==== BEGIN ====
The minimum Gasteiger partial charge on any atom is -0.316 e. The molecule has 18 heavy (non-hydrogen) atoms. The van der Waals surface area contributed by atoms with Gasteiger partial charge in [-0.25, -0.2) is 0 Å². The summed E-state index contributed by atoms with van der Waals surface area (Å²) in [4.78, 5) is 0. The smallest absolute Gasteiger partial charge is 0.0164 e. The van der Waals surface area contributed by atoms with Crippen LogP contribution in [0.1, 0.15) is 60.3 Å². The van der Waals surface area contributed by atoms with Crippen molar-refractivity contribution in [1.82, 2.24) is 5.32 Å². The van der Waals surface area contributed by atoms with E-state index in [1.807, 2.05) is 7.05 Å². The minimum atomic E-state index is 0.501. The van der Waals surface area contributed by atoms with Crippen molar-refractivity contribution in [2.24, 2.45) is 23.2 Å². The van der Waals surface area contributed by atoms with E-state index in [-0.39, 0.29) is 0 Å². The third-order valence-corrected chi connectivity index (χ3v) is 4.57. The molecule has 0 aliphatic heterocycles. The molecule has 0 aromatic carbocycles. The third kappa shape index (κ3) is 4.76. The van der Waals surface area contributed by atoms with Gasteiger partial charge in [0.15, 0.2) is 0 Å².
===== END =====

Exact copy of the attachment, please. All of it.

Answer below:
The minimum Gasteiger partial charge on any atom is -0.316 e. The molecule has 18 heavy (non-hydrogen) atoms. The van der Waals surface area contributed by atoms with Gasteiger partial charge in [-0.25, -0.2) is 0 Å². The summed E-state index contributed by atoms with van der Waals surface area (Å²) in [4.78, 5) is 0. The smallest absolute Gasteiger partial charge is 0.0164 e. The van der Waals surface area contributed by atoms with Crippen LogP contribution in [0.1, 0.15) is 60.3 Å². The van der Waals surface area contributed by atoms with Crippen molar-refractivity contribution in [1.82, 2.24) is 5.32 Å². The van der Waals surface area contributed by atoms with E-state index in [1.807, 2.05) is 7.05 Å². The minimum atomic E-state index is 0.501. The van der Waals surface area contributed by atoms with Crippen molar-refractivity contribution in [2.24, 2.45) is 23.2 Å². The van der Waals surface area contributed by atoms with E-state index in [-0.39, 0.29) is 0 Å². The third-order valence-corrected chi connectivity index (χ3v) is 4.57. The molecule has 0 aliphatic heterocycles. The molecule has 0 aromatic carbocycles. The third kappa shape index (κ3) is 4.76. The van der Waals surface area contributed by atoms with Gasteiger partial charge in [0.15, 0.2) is 0 Å².